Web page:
Red Meat and Cancer: What You Need to Know

Red meat is a good source of protein, iron, and other nutrients. However, some studies have suggested that eating red meat may increase the risk of cancer.

A study published in the journal JAMA Internal Medicine in 2022 found that people who ate the most red meat were 17% more likely to develop cancer than people who ate the least red meat. The risk was even higher for people who ate processed meat, such as bacon and sausage.

The reason why red meat may increase the risk of cancer is not fully understood. However, some possible explanations include the fact that red meat contains high levels of saturated fat and heme iron, both of which have been linked to cancer. Red meat also contains carcinogens, which are substances that can damage DNA and lead to cancer.

If you are concerned about your risk of cancer, you should talk to your doctor about how much red meat you should eat. Your doctor can help you create a healthy eating plan that is right for you.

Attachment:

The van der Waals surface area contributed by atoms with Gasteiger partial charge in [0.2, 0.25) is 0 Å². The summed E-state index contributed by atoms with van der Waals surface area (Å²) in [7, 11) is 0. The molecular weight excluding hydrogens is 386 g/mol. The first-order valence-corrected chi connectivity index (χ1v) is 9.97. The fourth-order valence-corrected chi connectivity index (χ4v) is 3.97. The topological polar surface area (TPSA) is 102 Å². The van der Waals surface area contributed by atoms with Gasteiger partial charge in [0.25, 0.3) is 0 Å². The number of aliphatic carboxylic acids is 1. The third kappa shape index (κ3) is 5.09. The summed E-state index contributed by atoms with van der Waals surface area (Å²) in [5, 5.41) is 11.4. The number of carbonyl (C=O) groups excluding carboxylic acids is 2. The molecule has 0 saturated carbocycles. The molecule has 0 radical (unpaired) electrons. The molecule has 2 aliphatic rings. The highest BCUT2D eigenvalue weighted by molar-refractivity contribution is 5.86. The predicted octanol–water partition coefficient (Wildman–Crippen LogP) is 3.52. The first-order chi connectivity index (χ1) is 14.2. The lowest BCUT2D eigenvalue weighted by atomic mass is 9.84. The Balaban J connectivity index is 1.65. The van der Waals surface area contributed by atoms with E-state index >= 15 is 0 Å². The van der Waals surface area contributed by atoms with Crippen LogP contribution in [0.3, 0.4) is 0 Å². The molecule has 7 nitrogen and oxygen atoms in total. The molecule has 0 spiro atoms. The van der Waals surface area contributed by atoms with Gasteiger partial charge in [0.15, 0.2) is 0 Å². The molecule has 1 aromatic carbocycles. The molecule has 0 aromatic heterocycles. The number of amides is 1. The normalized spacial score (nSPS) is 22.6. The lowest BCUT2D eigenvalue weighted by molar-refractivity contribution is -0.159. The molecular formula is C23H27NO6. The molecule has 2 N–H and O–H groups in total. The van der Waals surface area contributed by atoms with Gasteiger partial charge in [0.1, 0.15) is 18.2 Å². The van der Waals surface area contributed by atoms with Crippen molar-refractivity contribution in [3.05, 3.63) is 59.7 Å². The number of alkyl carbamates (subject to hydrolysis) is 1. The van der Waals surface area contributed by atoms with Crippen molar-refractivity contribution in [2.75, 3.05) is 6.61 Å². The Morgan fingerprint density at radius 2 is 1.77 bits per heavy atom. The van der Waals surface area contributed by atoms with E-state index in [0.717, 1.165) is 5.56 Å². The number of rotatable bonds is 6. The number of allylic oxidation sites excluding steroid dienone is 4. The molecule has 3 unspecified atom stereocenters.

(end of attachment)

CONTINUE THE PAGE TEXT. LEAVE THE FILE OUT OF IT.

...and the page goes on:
Here are some tips for reducing your intake of red meat:

  • Choose lean cuts of red meat.
  • Trim the fat from red meat before cooking.
  • Cook red meat in healthy ways, such as grilling or baking.
  • Limit your intake of processed meat.
  • Eat more plant-based proteins, such as beans, lentils, and tofu.

If you do choose to eat red meat, it is important to do so in moderation. The American Cancer Society recommends that adults eat no more than 18 ounces of cooked red meat per week.

It is also important to note that not all studies have found a link between red meat consumption and cancer. More research is needed to determine the exact risks associated with eating red meat.

If you are concerned about your risk of cancer, you should talk to your doctor. Your doctor can help you assess your risk and make recommendations about your diet.

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